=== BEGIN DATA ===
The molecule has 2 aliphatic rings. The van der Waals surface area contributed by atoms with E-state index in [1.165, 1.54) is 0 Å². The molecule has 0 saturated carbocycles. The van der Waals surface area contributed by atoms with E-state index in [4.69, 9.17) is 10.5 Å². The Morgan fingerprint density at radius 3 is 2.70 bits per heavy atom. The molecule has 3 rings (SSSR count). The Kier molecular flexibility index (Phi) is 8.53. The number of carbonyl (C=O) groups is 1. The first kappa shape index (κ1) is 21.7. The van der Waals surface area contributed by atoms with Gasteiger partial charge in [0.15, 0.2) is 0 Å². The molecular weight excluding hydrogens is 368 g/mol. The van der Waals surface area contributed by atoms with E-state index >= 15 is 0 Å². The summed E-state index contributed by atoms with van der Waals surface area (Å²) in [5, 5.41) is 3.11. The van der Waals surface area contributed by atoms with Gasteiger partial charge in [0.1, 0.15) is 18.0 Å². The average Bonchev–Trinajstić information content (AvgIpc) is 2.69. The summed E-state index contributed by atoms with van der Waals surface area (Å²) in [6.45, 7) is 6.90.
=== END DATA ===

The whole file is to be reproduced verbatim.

The molecule has 2 aliphatic rings. The van der Waals surface area contributed by atoms with E-state index in [1.165, 1.54) is 0 Å². The molecule has 0 saturated carbocycles. The van der Waals surface area contributed by atoms with E-state index in [4.69, 9.17) is 10.5 Å². The Morgan fingerprint density at radius 3 is 2.70 bits per heavy atom. The molecule has 3 rings (SSSR count). The Kier molecular flexibility index (Phi) is 8.53. The number of carbonyl (C=O) groups is 1. The first kappa shape index (κ1) is 21.7. The van der Waals surface area contributed by atoms with Gasteiger partial charge in [0.15, 0.2) is 0 Å². The molecular weight excluding hydrogens is 368 g/mol. The van der Waals surface area contributed by atoms with E-state index >= 15 is 0 Å². The summed E-state index contributed by atoms with van der Waals surface area (Å²) in [5, 5.41) is 3.11. The van der Waals surface area contributed by atoms with Gasteiger partial charge in [0.1, 0.15) is 18.0 Å². The average Bonchev–Trinajstić information content (AvgIpc) is 2.69. The summed E-state index contributed by atoms with van der Waals surface area (Å²) in [6.45, 7) is 6.90.